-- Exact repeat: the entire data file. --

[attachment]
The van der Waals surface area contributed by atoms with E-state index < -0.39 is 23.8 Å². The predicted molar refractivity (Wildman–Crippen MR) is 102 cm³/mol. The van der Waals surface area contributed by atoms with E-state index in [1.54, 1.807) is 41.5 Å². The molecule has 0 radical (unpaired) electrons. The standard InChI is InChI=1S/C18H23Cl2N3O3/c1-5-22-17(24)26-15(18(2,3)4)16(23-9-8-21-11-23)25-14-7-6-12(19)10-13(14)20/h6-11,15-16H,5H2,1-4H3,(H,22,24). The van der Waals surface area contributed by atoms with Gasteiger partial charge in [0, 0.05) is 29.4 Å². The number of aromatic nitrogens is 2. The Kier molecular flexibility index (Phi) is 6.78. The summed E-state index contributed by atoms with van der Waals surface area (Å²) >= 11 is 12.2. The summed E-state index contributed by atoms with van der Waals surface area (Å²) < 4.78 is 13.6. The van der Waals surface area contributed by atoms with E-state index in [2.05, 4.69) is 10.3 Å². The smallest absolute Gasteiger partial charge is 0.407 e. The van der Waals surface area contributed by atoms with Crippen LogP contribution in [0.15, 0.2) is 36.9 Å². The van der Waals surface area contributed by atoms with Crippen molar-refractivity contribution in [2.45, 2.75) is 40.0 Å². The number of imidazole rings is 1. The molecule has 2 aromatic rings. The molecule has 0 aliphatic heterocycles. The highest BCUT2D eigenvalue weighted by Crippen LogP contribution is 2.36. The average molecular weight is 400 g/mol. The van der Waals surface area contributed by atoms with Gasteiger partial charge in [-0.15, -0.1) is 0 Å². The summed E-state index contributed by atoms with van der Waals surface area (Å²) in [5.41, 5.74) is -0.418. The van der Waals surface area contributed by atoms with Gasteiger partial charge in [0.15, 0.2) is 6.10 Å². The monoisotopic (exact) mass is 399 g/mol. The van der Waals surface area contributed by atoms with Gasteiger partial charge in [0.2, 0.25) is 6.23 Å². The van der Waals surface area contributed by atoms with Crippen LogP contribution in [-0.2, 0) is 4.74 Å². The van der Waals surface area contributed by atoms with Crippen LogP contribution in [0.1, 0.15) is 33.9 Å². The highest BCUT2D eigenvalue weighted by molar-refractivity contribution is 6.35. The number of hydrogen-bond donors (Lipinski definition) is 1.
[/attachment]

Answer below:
The van der Waals surface area contributed by atoms with E-state index < -0.39 is 23.8 Å². The predicted molar refractivity (Wildman–Crippen MR) is 102 cm³/mol. The van der Waals surface area contributed by atoms with E-state index in [1.54, 1.807) is 41.5 Å². The molecule has 0 radical (unpaired) electrons. The standard InChI is InChI=1S/C18H23Cl2N3O3/c1-5-22-17(24)26-15(18(2,3)4)16(23-9-8-21-11-23)25-14-7-6-12(19)10-13(14)20/h6-11,15-16H,5H2,1-4H3,(H,22,24). The van der Waals surface area contributed by atoms with Gasteiger partial charge in [0, 0.05) is 29.4 Å². The number of aromatic nitrogens is 2. The Kier molecular flexibility index (Phi) is 6.78. The summed E-state index contributed by atoms with van der Waals surface area (Å²) >= 11 is 12.2. The summed E-state index contributed by atoms with van der Waals surface area (Å²) < 4.78 is 13.6. The van der Waals surface area contributed by atoms with E-state index in [2.05, 4.69) is 10.3 Å². The smallest absolute Gasteiger partial charge is 0.407 e. The van der Waals surface area contributed by atoms with Crippen LogP contribution in [0.15, 0.2) is 36.9 Å². The van der Waals surface area contributed by atoms with Crippen molar-refractivity contribution in [2.45, 2.75) is 40.0 Å². The number of imidazole rings is 1. The molecule has 2 aromatic rings. The molecule has 0 aliphatic heterocycles. The highest BCUT2D eigenvalue weighted by Crippen LogP contribution is 2.36. The average molecular weight is 400 g/mol. The van der Waals surface area contributed by atoms with Gasteiger partial charge in [-0.15, -0.1) is 0 Å². The summed E-state index contributed by atoms with van der Waals surface area (Å²) in [5.41, 5.74) is -0.418. The van der Waals surface area contributed by atoms with Gasteiger partial charge in [0.15, 0.2) is 6.10 Å². The monoisotopic (exact) mass is 399 g/mol. The van der Waals surface area contributed by atoms with Gasteiger partial charge in [0.2, 0.25) is 6.23 Å². The van der Waals surface area contributed by atoms with Crippen LogP contribution in [-0.2, 0) is 4.74 Å². The van der Waals surface area contributed by atoms with Crippen LogP contribution in [0.1, 0.15) is 33.9 Å². The highest BCUT2D eigenvalue weighted by molar-refractivity contribution is 6.35. The number of hydrogen-bond donors (Lipinski definition) is 1.